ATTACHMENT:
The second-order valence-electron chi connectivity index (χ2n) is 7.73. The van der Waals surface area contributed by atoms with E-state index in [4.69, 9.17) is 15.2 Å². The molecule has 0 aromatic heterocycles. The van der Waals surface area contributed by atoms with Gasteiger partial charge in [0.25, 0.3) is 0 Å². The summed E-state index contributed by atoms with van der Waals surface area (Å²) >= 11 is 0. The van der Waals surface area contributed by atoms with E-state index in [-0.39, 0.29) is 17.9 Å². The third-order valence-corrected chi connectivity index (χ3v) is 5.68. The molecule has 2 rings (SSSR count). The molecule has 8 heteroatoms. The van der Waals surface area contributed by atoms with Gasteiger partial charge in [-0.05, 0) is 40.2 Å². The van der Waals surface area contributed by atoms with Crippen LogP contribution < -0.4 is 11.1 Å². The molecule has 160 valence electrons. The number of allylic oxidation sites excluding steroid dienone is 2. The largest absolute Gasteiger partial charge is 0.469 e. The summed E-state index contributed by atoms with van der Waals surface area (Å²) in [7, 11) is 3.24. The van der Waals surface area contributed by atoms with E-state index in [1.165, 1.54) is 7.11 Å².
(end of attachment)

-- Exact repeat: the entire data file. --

The second-order valence-electron chi connectivity index (χ2n) is 7.73. The van der Waals surface area contributed by atoms with E-state index in [4.69, 9.17) is 15.2 Å². The molecule has 0 aromatic heterocycles. The van der Waals surface area contributed by atoms with Gasteiger partial charge in [0.25, 0.3) is 0 Å². The summed E-state index contributed by atoms with van der Waals surface area (Å²) >= 11 is 0. The van der Waals surface area contributed by atoms with E-state index in [-0.39, 0.29) is 17.9 Å². The third-order valence-corrected chi connectivity index (χ3v) is 5.68. The molecule has 2 rings (SSSR count). The molecule has 8 heteroatoms. The van der Waals surface area contributed by atoms with Gasteiger partial charge in [-0.05, 0) is 40.2 Å². The van der Waals surface area contributed by atoms with Crippen LogP contribution < -0.4 is 11.1 Å². The molecule has 160 valence electrons. The number of allylic oxidation sites excluding steroid dienone is 2. The largest absolute Gasteiger partial charge is 0.469 e. The summed E-state index contributed by atoms with van der Waals surface area (Å²) in [7, 11) is 3.24. The van der Waals surface area contributed by atoms with E-state index in [1.165, 1.54) is 7.11 Å².